March 5 , 2007
The lush greens of Ireland turned gold for Temple University Ambler at the 2007 Philadelphia Flower Show.
Students and faculty in the Department of Landscape Architecture and Horticulture won Best of Show in the Academic Educational category for their detailed presentation, “Tírdhreach Fileata na hÉireann — The Poetic Landscape of Ireland.”
This marks the sixth straight year that the Ambler campus has garnered a major exhibitor award at the Flower Show.
“When they put the (Best of Show) sign on our exhibit, we thought it was fantastic,” said Landscape Architecture Junior Jeff Harris, who chaired Temple’s Flower Show project group. “So much work was put in on this project, so much effort and so many hours by everyone involved. All of that work certainly paid off.”
At the 2007 Philadelphia Flower Show, Temple University Ambler’s exhibit explores the indelible connection between Ireland’s oral traditions and its diverse landscape. From the upland moors to the fields and hedgerows to the bogs and drumlins, the exhibit — which will be on display throughout the Flower Show through Sunday, March 11, at the Pennsylvania Convention Center — presents the breadth of the Irish landscape in microcosm.
“It is a landscape that has been written about throughout time in poems and folklore. It is part of the oral tradition of the Irish from ancient myths to the present day,” said Pauline Hurley-Kurtz, Associate Professor of Landscape Architecture and Horticulture, who coordinated Temple’s 2007 exhibit with Karen Watts, Horticulture Technician Supervisor. “Ireland offers a wealth of landscape variety. Most Irish are not so far removed from their farming heritage, perhaps a generation or two — that essential connection to the land remains strong.”
Professor Hurley-Kurtz and Karen Watts, “did a wonderful job leading the effort to create this exhibit, which began in summer 2006,” said Dr. Mary Myers, Acting Chair of the Department of Landscape Architecture and Horticulture.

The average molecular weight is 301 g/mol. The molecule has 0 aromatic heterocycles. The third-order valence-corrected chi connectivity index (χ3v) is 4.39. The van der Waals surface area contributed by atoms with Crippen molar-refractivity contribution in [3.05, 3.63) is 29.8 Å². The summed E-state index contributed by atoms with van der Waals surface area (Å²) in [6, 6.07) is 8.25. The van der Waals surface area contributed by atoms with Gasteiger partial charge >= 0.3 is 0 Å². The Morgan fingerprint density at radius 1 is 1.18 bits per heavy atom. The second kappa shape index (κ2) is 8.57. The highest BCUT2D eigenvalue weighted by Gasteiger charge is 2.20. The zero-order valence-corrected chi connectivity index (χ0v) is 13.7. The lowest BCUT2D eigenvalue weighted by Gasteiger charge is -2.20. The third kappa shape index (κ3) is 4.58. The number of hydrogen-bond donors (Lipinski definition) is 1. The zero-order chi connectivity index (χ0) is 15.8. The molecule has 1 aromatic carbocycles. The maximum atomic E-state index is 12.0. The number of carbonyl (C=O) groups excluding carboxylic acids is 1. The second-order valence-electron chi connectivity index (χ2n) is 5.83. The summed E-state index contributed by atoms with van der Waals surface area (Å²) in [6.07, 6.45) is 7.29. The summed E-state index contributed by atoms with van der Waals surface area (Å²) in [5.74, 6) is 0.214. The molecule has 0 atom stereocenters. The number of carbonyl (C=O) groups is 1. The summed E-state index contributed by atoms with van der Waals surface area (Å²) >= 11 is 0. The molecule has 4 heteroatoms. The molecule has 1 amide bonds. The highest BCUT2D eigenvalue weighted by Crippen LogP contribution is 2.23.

“The students were exceptionally focused and worked together to create a sophisticated and richly detailed exhibit,” said Dr. Myers. “I found it quite beautiful and particularly liked the way the plants and walls crisscrossed the fore and middle grounds of the exhibit to lead the eye toward the distant sea. Special recognition should be paid to Sheila Chlebda, Horticulture Technician, who spent a great deal of time searching for, cultivating, and nurturing the plants.”
A walk through Temple’s exhibit is a walk through the diversity of the Irish landscape and its connections to Ireland’s oral tradition.
“The exhibit represents a cross section of the Irish landscape, from the limestone Burren of County Clare to the fields and bogs of the central lowlands and the sandstone and granite heaths in the uplands of County Down,” said Hurley-Kurtz. “The tour begins from west to east of the island with the Burren, which has an interesting and unusual plant palette including Mediterranean and alpine plants. Throughout, visitors walk between stone walls and meadows that feature standing stones characteristic of many Celtic landscapes.”
Visitors also experience a drumlin, a reference to the landscape of the northern third of Ireland where glacial deposits shaped these small hills.
“We have also included a lone tree, a ‘sceach’ or ‘craobh,’ a sacred tree that has continued to be an important landscape feature from early Celtic mythology,” said Hurley-Kurtz. “We wanted to fully explore the ecology of these landscapes and the deep connection to Irish folklore. Evocative images of the Irish sense of ‘place’ — stone, hedge, wall — are also revealed through the great tradition of Irish landscape poetry. We have included poetry excerpts from Yeats, Colum, Heaney, Longley, and Cannon - lines that particularly describe the landscape. ”